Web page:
MTV, but Bruce does a good job with the song, and the rest of this
album has some nice cuts.
English-born singer worked as a song writer for ten years before
enjoying his first big success, "Dancing With Dr. Bop," a
number one hit for the Australian group The Studs. He and the two
members of the Buggles co-wrote their shared hit.
can buy the vinyl album here,
and an import CD is available in limited quantities on
remember where, when or why I acquired this album, but most likely I
read about it in a music magazine and was intrigued. Roman
Holiday is pretty obscure today, but there is one CD
available on Amazon, new or used, and I have the
vinyl album for sale on my Vinyl Yard Sale web page.
has been described as a mixture of swing and pop, and the best song
on this album swings pretty hard. The group is no more, and its
members have gone on to other things - one of them is a history
professor, who nonetheless has a
website referencing his brief moment of musical glory.
Day: Mama's Place
This is a
truly "off the wall" record, and in retrospect, I'm kind
of sorry I sold my copy. But I'm charging through my 70s, and can't
keep everything. Of course, I have it on my iPod and can listen to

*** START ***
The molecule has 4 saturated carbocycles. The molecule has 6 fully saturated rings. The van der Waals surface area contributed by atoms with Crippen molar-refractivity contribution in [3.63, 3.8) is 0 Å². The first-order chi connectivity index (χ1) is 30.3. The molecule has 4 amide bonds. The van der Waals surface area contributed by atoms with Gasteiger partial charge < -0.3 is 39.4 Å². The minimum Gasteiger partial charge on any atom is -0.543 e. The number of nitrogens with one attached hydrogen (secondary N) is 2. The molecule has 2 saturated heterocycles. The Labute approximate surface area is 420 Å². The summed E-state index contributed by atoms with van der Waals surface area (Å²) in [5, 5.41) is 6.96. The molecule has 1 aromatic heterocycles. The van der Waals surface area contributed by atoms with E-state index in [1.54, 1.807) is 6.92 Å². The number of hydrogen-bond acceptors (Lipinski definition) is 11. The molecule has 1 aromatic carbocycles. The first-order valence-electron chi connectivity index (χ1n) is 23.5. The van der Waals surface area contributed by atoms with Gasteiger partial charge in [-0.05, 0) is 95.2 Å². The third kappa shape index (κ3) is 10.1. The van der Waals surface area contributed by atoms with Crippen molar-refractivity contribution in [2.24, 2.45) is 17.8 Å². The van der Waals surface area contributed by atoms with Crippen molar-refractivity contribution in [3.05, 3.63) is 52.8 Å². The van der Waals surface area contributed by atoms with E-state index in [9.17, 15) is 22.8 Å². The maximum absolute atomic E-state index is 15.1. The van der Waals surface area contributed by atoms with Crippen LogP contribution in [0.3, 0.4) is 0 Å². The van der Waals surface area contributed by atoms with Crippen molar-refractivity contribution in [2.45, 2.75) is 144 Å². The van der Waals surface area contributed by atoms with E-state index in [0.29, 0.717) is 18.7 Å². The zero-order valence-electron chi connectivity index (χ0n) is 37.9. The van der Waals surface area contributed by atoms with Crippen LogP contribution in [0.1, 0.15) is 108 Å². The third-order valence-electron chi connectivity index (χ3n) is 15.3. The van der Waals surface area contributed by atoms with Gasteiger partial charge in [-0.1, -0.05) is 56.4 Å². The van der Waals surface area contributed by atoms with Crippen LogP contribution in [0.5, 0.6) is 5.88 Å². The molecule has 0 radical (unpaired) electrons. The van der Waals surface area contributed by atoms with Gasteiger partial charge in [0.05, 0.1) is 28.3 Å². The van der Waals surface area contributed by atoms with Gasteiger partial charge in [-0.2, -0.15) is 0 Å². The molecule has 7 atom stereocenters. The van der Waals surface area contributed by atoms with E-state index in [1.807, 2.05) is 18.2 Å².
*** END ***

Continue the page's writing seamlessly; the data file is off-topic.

it any time by clicking on the link above.
Charles Wayne "Chuck" Day
was born in 1942 and developed his talents as a guitarist and bluesman
on Chicago's south side. He recorded his first single at age 15
under the name Bing Day. Moving to Los Angeles in 1965, he began
"a career as one of the most listened to 'unknown' artists in rock
& roll." He was the bassist with Johnny Rivers' Band and originated the riff in "Secret Agent
He also worked with The Mamas & the Papas playing on their hits "Monday, Monday" and "California Dreamin'."
He fell ill in January 2007, and was hospitalized until his death 15
A memorial and parade was held in his honor in Fairfax on March 22, 2008.
copy of this record for sale on Discogs
for $65. Now I'm REALLY unhappy I sold mine.
Tarriers: Banana Boat Song
The Tarriers version of the "Banana Boat Song" came
out before Harry Belafonte's bigger hit version (titled
"Day-O"), and reached the top ten.
consisted of Erik Darling, Alan Arkin, and Bob Carey, who also had a
hit with "Cindy, Oh Cindy" during 1956-57.